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August 15, 2018

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Insulin Resistance: What It Is and How to Treat and Prevent It

July 12, 2017

Insulin resistance is one of the most widespread and health-harming conditions in the westernized world. A diagnosis of type 2 diabetes or pre-diabetes implies insulin resistance. However, insulin resistance starts long before it causes blood sugar to become elevated on lab tests, which means many people have insulin resistance and don't know it. Furthermore, insulin resistance has been found to cause inflammation and is now known to be a major contributor to heart disease and cancer. It's also implicated in polycystic ovarian syndrome and fatty liver disease.

 

In understanding insulin resistance it is first important to understand insulin/glucose physiology. A useful analogy is to think of insulin as the key that unlocks the cell allowing glucose to enter, where it can then be used for energy. Insulin resistance is a term used to describe a pathological state in which the cell does not allow glucose in despite the presence of insulin. It's like the call becomes “numb” to insulin.

 

So what causes insulin resistance? The most important contributor in our current food environment is saturated fat. Saturated fat is found primarily in animal products including meats, poultry, dairy, and eggs as well as in oils. When consumed, saturated fat builds up in our muscle cells. Scientists call this intramyocellular lipid. This toxic build-up of fat in our muscle cells causes them to become less sensitive to insulin, which means that instead of being brought into the cell where it can be used for energy, glucose instead stays out in the bloodstream where it accumulates and eventually causes damage.

 

Another contributor to insulin resistance is excessive intake of refined sugars, particularly fructose. Found in processed foods likes cakes and candy and in beverages like soda, refined sugars cause fat build-up and subsequent insulin resistance in the liver. A sedentary lifestyle also contributes to insulin resistance by making muscle cells less insulin-sensitive.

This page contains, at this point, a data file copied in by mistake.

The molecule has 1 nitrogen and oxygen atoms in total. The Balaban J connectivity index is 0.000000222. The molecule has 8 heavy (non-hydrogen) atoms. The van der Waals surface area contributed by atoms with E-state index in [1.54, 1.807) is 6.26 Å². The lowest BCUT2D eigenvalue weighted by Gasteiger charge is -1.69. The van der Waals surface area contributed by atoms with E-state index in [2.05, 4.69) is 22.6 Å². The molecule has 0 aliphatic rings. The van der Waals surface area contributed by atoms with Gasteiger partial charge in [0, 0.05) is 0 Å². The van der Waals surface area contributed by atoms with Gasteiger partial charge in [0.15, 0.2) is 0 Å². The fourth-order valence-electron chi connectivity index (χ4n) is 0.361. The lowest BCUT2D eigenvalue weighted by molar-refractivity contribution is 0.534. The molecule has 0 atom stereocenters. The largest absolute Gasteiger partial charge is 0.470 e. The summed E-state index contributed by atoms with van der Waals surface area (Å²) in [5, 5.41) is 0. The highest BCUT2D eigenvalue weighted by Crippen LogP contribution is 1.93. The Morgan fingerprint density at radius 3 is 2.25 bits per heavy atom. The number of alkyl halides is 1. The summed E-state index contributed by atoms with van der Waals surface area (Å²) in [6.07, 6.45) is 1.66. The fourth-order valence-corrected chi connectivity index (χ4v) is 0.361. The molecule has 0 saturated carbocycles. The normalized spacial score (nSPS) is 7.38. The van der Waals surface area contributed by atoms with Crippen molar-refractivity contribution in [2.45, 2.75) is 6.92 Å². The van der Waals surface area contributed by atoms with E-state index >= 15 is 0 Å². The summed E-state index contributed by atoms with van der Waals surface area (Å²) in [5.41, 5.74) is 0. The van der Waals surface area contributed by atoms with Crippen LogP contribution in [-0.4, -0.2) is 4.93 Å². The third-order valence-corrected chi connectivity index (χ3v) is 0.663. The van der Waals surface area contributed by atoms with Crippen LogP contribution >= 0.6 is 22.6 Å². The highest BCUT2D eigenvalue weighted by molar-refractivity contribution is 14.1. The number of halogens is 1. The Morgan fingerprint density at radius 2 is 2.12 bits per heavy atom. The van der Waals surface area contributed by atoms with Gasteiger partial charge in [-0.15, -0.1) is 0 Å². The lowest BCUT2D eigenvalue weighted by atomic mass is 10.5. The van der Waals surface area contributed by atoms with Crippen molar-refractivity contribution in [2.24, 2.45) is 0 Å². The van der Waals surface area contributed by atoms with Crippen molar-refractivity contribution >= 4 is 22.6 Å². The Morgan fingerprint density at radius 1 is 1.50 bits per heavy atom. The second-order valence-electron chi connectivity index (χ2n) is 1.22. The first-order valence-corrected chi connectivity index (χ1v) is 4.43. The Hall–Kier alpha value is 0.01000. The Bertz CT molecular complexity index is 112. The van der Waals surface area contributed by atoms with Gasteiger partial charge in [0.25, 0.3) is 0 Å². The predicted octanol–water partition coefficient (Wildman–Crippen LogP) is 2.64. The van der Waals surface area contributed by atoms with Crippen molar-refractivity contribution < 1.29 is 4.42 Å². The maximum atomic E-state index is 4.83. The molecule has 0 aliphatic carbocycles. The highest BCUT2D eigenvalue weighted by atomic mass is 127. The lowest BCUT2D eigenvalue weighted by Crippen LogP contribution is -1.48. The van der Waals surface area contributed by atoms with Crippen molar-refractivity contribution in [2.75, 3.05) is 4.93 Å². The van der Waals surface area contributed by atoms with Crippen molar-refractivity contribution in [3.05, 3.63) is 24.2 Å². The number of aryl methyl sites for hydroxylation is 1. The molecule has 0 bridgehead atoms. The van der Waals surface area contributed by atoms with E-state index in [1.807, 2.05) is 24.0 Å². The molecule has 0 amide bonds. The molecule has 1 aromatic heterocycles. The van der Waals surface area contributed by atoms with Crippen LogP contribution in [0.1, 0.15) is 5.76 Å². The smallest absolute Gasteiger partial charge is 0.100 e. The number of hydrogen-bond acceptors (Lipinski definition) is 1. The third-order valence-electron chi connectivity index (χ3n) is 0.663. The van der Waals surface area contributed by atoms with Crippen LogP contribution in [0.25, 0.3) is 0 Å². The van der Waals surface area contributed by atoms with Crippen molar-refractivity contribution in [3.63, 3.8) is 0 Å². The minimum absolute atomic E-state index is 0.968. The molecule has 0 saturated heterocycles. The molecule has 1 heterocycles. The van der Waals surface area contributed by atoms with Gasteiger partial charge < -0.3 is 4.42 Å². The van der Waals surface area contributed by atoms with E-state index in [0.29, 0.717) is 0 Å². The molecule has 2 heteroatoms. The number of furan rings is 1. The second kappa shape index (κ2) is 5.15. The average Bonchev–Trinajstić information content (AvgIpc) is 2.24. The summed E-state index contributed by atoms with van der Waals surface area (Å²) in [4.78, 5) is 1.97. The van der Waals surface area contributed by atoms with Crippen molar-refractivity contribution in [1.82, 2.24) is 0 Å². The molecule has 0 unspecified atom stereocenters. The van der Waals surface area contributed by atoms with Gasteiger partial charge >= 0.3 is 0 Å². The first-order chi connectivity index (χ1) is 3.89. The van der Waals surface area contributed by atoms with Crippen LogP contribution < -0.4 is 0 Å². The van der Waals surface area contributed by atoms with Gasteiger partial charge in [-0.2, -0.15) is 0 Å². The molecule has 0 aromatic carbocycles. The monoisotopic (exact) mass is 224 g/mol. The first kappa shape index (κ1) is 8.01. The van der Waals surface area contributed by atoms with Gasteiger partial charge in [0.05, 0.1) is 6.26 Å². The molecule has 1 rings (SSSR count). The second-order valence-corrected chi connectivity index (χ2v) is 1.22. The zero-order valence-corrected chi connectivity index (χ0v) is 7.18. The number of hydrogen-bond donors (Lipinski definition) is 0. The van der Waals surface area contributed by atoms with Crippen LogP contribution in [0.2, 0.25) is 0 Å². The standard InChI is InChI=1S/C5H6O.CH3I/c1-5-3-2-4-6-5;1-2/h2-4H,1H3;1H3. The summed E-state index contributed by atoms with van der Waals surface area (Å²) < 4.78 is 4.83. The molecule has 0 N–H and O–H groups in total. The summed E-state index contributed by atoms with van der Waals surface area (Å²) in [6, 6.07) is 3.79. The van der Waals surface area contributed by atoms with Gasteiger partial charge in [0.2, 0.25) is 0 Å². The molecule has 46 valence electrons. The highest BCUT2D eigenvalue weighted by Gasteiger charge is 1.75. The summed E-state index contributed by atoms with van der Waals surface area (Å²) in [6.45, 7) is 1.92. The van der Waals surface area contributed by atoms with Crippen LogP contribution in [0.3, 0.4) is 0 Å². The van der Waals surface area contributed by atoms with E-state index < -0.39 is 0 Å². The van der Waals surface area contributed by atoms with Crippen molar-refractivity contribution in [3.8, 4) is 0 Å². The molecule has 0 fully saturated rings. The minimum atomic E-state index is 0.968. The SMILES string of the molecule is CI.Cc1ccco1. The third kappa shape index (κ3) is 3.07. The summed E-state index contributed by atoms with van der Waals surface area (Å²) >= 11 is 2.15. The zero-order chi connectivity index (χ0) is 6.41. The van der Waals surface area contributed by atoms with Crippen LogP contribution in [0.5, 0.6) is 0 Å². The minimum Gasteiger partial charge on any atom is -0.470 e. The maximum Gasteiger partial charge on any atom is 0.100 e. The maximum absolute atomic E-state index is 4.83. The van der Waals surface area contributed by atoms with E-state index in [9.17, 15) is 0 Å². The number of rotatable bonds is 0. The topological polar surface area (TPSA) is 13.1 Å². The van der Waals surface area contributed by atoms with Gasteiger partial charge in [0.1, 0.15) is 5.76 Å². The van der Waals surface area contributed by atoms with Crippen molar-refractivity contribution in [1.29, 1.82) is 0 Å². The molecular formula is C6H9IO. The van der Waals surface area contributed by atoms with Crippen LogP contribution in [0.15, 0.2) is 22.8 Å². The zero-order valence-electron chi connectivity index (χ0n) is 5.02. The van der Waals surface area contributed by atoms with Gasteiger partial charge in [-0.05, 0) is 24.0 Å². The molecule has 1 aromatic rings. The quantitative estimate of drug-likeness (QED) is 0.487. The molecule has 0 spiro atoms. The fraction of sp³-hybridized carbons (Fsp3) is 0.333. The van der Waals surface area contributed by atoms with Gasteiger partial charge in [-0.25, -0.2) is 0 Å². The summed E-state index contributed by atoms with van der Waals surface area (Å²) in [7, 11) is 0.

The good news is that insulin resistance is completely preventable and even reversible the majority of the time. Follow these basic lifestyle recommendations to keep yourself insulin sensitive:

 

1. Avoid saturated fats. This is not a popular suggestion as many people's favorite foods are rich in saturated fat. Fortunately following this advice is easy to do when following a whole foods, plant-based diet. When it comes to fats, opt for the whole plant versions like nuts and seeds. And no, oils are not healthy. They are a processed food and the most calorically dense food on the planet, so skip them, too.

 

2. Avoid refined sugars, especially soda and other sugar-sweetened beverages. As stated previously, these wreak havoc on your liver. They are also calorie rich while being nutrient poor. But don't make the mistake of avoiding all carbohydrates. Complex carbohydrates found in whole foods like brown rice and steel cut oatmeal are health-promoting. Also don't be afraid to eat whole fruit. Many people mistakenly believe that because fruit contains “sugar” it should be limited. In actuality, multiple studies have shown that fruit is protective against conditions like diabetes and obesity.

 

3. Stay active. Exercise readily increases the insulin sensitivity of your muscle cells. Try to do something active most days, preferably for 30-60 minutes. Break it up into smaller chunks if you need to.

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